The art that helped 1960s London swing is going on show at a new exhibition organised by Sotheby's and one of the men who helped make the careers of some of the country's most famous artists.
John Kasmin, whose gallery opened in New Bond Street opposite the auction house 50 years ago, has helped choose the work which goes on show in the exhibition called The New Situation: Art in London in the Sixties.
He helped launch the careers of names including David Hockney, Bridget Riley and Anthony Caro whose work features in the new exhibition alongside some of their now-forgotten contemporaries.
He said: "In the 60s, optimism arose in the art world and we newer people thought we could change the prevailing British culture and make the visual rival the literary attitude. We admired daring and enthusiasm. We were enemies of 'good taste'. For us, paintings were no longer adjuncts to polite living, and sculpture went wild. No more 'over the mantelpiece' or on a plinth, the artworks challenged and exulted. We were on a several year-long 'high'."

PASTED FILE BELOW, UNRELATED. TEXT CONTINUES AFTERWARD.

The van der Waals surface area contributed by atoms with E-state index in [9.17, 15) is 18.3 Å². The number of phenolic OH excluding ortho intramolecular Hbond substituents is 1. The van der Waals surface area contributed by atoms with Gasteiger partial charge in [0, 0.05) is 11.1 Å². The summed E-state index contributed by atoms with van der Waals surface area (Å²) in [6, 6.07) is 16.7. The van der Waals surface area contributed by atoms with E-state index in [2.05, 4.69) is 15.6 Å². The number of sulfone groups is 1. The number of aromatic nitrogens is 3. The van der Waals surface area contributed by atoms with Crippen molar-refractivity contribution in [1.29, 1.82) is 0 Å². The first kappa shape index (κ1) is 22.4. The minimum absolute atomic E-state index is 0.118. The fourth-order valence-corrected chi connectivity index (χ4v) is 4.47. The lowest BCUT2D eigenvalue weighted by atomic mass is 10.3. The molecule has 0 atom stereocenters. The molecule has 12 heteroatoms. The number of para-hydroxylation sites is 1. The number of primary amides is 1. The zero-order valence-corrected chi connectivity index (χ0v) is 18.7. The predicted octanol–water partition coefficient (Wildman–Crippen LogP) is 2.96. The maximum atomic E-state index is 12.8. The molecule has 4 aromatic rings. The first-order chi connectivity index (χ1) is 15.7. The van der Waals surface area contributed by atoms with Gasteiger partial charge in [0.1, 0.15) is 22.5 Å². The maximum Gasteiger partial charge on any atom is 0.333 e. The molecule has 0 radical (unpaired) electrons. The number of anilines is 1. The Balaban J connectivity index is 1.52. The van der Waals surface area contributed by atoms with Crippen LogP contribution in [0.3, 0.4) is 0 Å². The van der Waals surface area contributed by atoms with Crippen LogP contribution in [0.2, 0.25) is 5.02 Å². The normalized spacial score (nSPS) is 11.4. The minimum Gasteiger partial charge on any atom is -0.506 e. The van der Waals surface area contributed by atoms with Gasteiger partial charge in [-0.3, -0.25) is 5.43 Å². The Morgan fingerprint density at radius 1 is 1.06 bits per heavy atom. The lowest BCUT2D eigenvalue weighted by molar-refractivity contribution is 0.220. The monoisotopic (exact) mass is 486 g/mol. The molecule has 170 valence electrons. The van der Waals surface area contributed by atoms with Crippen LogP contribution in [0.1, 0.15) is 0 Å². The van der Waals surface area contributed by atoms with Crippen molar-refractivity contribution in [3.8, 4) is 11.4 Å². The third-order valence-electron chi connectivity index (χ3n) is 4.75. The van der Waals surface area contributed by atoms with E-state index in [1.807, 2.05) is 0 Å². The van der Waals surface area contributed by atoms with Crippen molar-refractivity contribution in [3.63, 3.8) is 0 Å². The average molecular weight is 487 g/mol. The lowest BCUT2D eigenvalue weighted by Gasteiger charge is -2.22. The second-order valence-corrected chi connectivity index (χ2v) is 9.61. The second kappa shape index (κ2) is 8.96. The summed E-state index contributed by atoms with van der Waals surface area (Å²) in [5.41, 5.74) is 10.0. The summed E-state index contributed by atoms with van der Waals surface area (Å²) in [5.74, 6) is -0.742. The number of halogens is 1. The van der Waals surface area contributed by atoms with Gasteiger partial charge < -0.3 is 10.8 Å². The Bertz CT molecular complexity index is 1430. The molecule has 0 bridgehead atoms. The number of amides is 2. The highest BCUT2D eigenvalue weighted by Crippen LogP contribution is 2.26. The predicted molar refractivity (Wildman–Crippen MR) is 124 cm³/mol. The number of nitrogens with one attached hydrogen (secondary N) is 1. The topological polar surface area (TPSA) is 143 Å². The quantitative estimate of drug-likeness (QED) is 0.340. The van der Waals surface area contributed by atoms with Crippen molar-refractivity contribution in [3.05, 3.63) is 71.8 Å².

Some of the works from the exhibition, which runs from tomorrow to Wednesday September 11, will be put up for sale.
Sotheby's Specialist in Modern and Post-War British Art Simon Hucker said: "In Britain in the 60s, we see all the major movements of the post-war period - from Pop, which in many ways we can lay a serious claim to have invented, to Op, gestural abstraction to Hard-Edge and Minimalism. It was also a time when art and what an art-object could be, was redefined, with the London art scene, deeply intertwined with music, poetry and film, leading the way in installation, performance and conceptual art."